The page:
request for $11,156.73 of legal fees should not be
permitted.
Morrison & Foerster

Billing: The applicant seeks $19,188.00 in connection

with preparing, reviewing and editing monthly bills. The

applicant’s relevant time records are attached hereto as

Exhibit 3. As noted above, the review and editing of time


records, as opposed to fee applications, is not
compensable. See CCT Comms., 2010 WL 3386947, at *9(“the

review and editing of time records - as opposed to fee

applications - is not compensable.”); see also, Computer

Learning Centers, 285 B.R. at 219-220(“those portions of

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the billing process common to billing both bankruptcy and
non-bankruptcy clients are not compensable under section

330 because they are part of the professional’s


overhead.”). Accordingly, the United States Trustee

objects to the award of $19,188.00 to the applicant.

Jefferies3

Vague Time Entries/Project Categories: The time records

annexed to the applicant’s fee application are not prepared


in project category format. See Jefferies Fee Application
at Exhibit 8, ECF No. 819. The United States Trustee
Guidelines for Reviewing Applications for Compensation and

Reimbursement of Expenses (the “UST Guidelines”),4 provide,


in pertinent part:
To facilitate effective review of the application, all
time and service entries should be arranged by project
categories. The project categories set forth in Exhibit A
should be used to the extent applicable. A separate
project category should be used for administrative matters
and, if payment is requested, for the application
preparation.
UST Guidelines at (b)(4)(i).
Additionally, many of the time records are vague and merely
state “Internal discussions”, “Conference calls with MoFo”, “Review

of case filings”, “Analysis of Data room information”, “various

3
The United States Trustee retains the right to object to the
fees and expenses of Jefferies based upon all grounds, including
the reasonableness of the requested fees. See Jefferies Retention
Order, ECF No. 541.
4
The Bankruptcy Court for this district has adopted the UST
Guidelines. See In re Brous, 370 B.R. 563, 569 at n.8. (Bankr.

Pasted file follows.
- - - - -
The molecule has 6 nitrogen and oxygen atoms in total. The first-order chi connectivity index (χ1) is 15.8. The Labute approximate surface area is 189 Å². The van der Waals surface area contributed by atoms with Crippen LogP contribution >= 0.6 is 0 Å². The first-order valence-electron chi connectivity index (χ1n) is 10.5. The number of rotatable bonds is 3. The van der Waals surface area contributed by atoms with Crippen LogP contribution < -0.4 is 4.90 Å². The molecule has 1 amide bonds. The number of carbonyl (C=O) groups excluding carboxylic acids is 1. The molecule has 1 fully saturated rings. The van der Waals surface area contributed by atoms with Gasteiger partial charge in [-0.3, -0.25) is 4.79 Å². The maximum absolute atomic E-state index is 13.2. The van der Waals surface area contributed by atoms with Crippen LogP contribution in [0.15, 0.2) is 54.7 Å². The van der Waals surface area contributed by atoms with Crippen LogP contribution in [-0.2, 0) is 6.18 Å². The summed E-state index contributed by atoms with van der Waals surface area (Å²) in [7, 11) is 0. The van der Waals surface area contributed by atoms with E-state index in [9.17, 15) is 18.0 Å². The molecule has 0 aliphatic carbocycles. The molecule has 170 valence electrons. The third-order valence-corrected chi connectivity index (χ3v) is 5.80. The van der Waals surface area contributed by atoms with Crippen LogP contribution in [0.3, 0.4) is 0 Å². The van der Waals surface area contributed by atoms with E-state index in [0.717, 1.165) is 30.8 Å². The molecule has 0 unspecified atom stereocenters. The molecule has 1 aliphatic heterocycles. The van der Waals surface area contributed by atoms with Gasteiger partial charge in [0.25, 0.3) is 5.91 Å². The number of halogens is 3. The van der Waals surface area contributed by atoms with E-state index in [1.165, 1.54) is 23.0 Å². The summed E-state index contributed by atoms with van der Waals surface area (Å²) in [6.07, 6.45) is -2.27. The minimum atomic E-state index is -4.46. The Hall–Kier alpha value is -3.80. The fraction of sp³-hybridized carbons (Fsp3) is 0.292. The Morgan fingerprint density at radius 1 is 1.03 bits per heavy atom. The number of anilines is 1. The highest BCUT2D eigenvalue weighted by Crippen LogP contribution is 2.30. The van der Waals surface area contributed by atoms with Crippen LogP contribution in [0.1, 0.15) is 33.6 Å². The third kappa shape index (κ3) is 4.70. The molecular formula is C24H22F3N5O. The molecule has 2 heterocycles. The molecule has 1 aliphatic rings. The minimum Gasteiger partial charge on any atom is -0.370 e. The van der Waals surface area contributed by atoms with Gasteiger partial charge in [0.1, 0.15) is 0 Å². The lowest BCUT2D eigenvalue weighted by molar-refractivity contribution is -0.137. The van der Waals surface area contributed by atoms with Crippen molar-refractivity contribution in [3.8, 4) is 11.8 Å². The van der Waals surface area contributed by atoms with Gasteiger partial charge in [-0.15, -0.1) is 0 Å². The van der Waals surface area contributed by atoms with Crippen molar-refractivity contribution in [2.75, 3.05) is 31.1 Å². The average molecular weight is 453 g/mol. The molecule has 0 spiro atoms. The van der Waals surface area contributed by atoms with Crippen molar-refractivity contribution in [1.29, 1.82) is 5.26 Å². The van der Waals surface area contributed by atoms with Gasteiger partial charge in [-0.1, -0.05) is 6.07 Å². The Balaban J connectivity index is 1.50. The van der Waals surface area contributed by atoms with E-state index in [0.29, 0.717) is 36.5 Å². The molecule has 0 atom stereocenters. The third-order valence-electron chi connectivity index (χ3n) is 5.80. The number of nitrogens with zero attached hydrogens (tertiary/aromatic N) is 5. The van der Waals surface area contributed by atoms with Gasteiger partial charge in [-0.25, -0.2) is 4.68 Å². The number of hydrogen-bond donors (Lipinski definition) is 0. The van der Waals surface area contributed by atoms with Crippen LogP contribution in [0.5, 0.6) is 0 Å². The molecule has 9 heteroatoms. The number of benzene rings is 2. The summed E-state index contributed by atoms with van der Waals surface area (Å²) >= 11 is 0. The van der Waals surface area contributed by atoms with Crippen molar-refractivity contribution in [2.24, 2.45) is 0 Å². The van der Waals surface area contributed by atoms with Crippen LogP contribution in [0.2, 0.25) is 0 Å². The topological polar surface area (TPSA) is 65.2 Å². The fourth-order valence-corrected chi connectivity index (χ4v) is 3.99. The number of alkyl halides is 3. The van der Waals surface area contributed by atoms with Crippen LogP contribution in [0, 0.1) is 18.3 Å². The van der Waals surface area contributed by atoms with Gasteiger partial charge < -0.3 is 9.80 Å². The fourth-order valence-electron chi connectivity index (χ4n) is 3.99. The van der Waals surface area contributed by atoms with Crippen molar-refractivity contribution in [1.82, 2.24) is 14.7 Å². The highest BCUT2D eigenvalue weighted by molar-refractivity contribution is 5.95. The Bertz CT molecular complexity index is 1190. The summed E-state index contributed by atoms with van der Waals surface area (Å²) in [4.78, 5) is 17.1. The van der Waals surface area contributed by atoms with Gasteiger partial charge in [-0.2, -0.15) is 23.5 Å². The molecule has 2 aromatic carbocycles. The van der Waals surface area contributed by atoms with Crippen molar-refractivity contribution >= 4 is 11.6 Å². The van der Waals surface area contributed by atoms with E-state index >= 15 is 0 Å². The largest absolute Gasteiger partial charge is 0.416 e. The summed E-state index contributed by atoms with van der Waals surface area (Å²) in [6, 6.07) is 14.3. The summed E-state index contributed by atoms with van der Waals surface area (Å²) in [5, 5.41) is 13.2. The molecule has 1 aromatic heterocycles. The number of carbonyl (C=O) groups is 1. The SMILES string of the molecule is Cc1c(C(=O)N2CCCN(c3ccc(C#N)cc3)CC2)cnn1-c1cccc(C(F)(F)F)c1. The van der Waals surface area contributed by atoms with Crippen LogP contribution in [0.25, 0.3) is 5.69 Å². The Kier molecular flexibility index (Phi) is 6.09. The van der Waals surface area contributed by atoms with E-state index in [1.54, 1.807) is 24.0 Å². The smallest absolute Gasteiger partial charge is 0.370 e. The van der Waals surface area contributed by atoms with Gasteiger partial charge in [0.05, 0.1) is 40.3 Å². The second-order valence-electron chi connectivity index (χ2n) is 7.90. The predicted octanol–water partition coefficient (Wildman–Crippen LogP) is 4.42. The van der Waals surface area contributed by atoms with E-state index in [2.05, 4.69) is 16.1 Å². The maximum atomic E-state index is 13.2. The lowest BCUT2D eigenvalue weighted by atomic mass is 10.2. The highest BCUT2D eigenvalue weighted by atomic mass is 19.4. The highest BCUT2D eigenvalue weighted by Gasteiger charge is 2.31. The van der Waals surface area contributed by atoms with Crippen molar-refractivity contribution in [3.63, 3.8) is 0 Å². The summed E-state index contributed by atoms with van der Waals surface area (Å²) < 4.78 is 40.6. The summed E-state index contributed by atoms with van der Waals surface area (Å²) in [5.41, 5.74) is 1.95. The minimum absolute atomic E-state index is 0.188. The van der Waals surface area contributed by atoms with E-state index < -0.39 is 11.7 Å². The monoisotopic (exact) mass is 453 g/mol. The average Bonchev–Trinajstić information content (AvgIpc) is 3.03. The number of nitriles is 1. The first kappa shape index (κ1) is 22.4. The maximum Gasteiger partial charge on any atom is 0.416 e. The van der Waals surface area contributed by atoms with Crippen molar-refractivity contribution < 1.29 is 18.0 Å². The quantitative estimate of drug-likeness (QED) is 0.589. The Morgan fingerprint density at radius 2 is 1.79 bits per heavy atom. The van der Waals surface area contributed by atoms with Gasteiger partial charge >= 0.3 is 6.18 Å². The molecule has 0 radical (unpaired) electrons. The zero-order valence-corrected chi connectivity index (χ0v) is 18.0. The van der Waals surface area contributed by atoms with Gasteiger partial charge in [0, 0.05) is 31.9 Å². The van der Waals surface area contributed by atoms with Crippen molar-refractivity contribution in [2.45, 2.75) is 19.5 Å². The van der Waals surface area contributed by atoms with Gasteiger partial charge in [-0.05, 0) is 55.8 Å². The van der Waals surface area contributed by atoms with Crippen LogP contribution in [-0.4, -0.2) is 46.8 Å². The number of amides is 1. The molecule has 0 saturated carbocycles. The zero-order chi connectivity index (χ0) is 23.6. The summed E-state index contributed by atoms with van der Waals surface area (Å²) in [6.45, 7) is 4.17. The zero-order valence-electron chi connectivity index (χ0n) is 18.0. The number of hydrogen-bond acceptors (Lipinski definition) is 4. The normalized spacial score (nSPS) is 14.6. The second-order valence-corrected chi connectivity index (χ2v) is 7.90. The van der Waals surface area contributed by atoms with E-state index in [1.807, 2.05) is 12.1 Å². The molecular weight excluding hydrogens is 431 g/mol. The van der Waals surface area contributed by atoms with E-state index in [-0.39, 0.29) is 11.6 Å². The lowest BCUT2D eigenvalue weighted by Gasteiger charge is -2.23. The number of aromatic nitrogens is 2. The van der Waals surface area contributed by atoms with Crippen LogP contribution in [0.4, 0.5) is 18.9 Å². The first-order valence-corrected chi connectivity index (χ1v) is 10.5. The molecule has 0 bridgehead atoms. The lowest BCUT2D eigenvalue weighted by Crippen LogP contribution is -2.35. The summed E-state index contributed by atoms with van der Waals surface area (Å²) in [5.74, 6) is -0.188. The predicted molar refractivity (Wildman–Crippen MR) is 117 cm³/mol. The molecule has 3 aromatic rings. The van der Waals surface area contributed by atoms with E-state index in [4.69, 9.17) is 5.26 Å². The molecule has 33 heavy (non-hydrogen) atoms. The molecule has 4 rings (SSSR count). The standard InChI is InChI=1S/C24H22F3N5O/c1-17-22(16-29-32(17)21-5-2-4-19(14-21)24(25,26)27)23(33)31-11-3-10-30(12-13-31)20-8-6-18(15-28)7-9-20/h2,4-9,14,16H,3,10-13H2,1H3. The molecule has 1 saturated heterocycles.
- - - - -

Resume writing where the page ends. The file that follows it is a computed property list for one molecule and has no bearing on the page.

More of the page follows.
S.D.N.Y. 2007).

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correspondence”. See Jefferies Fee Application at Exhibit 8.
Accordingly, it is difficult, if not impossible, to review the

applicant’s fee application. Accordingly, absent further detail,


the United States Trustee objects to the award of any fees to the

applicant. See Bennett Funding Group, 213 B.R. at 244 (In cases

where the time entry is too vague or insufficient to allow for a


fair evaluation of the work done and the reasonableness and
necessity for such work, the court should disallow compensation for
such services).
Legal Fees: Jefferies seeks the reimbursement of $18,622.99

in legal expenses. See Jefferies Fee Application at Exhibit E, ECF

No. 819. For the reasons set forth above to Moelis’ identical
request for legal fees, the United States Trustee objects to the
award of $18,622.99 to the applicant.
Fried Frank Shriver & Jacobson

Retention Application: The applicant seeks $328,465.00 in


fees. See Fried Frank Fee Application, ECF No. 826. Of that
amount, $106,170.00, or 32.3%, is in connection with the applicant’s
retention application. Id. at 4. In fact, $51,796.50 of fees were
incurred in this project category prior to October 10, 2010, the

date the applicant’s retention application was filed. Id. at


Exhibit F. This amount of fees in connection with the applicant’s
retention application is excessive and should be reduced.
Members of the Committee

The United States Trustee does not object to the award of

expenses sought by the members of the Committee.

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WHEREFORE, the United States Trustee prays that the Court
sustain the objections contained herein and grants such other and

further relief as is just and proper.


Dated: New York, New York
January 26, 2011
Respectfully submitted,
TRACY HOPE DAVIS
UNITED STATES TRUSTEE
By: /s/ Paul K. Schwartzberg
Paul K. Schwartzberg
Trial Attorney
33 Whitehall Street, 21st Floor
New York, New York 10004
Tel. No. (212) 510-0500